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Free speech or religious offense? Panel ponders difficult questions raised by Danish cartoons

If a Danish newspaper doesn't have the freedom to publish cartoons depicting Muhammad, should the TV cartoon show "South Park" also not be free to satirize Mormons? That was the question posed by Michael Shapiro, associate professor of communication at Cornell, in a panel discussion Feb. 21.

CU Winds to reach out to young musicians in Costa Rica

Children at a small rural music school in Costa Rica will receive like-new instruments and one-on-one lessons when the Cornell University Wind Ensemble tours there in January. (December 05, 2005)

New Orleans actress-playwright Yvette Sirker tells prescient tale of hurricanes and hubris

The definitive Hurricane Katrina play was written three months before the storm hit. The play is "Pink Collar Crime" by New Orleans actress-playwright Yvette Sirker, Cornell Class of '84. (November 30, 2005)

Einstein posts to the physics arXiv

An obscure paper on superconductivity was recently rediscovered by a Cornell University professor and has been posted on the Internet on Cornell's e-print service arXiv. (November 29, 2005)

An amazing book drive from Ithaca, N.Y., to Vilnius, Lithuania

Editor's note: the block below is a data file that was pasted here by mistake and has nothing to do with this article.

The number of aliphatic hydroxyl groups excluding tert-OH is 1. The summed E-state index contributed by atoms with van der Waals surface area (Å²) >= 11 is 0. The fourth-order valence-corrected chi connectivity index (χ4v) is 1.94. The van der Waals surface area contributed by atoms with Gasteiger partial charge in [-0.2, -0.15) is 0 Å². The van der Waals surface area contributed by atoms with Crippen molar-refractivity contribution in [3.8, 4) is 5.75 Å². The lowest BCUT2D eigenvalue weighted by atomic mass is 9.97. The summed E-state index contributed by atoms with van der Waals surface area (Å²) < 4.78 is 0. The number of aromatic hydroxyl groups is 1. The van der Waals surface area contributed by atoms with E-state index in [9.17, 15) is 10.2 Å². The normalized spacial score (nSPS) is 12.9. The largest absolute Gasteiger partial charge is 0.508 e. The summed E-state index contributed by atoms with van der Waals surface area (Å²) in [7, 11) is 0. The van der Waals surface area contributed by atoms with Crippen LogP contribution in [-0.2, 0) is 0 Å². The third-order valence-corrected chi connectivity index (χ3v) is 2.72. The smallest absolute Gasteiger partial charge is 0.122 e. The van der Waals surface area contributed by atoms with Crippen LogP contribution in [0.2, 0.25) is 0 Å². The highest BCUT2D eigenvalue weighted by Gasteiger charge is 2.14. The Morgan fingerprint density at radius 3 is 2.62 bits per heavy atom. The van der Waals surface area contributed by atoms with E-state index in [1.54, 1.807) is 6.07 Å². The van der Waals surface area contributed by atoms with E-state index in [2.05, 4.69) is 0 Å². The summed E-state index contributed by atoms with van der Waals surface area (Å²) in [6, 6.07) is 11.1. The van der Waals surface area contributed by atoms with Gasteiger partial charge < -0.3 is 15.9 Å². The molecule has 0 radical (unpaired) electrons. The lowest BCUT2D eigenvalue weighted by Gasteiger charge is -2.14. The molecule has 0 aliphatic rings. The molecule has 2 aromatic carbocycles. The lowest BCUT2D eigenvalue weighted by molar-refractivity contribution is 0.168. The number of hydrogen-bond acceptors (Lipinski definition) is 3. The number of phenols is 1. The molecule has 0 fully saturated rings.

Faculty, curators and even graduate students culled their collections, and more than 2,000 books were collected for the Center of Oriental Studies at Vilnius University. (November 23, 2005)

Poet Ogden Nash's proverbial wit recalled by biographer

Douglas Parker '56, LLB '58, author of "Ogden Nash: The Life and Work of America's Laureate of Light Verse," entertained Nash fans in Kroch Library Nov. 11 with reflections on the poet's life and art. (November 22, 2005)

Libraries turn publishers to sidestep high costs of academic magazines

Cornell University Library is among several large academic research libraries that now operate their own publishing offices to produce high-quality scholarly publications, either by working with local researchers or by partnering with other publishers. (November 17, 2005)

Once-revolutionary 'Danny the Red' delivers talk of reform, not revolt

The controversial and contradictory Daniel Cohn-Bendit delivered his signature blend of paradoxical rhetoric to a Cornell audience Nov. 11. (November 15, 2005)

UCLA musicologist Raymond Knapp wins $10,000 George Jean Nathan Award for Dramatic Criticism

Raymond Knapp, musicologist at the University of California-Los Angeles, has been named the winner of the 2004-05 Nathan award for dramatic criticism. The $10,000 award, administered by the Cornell University Department of English, is one of the most generous and distinguished in the American theater. (November 14, 2005)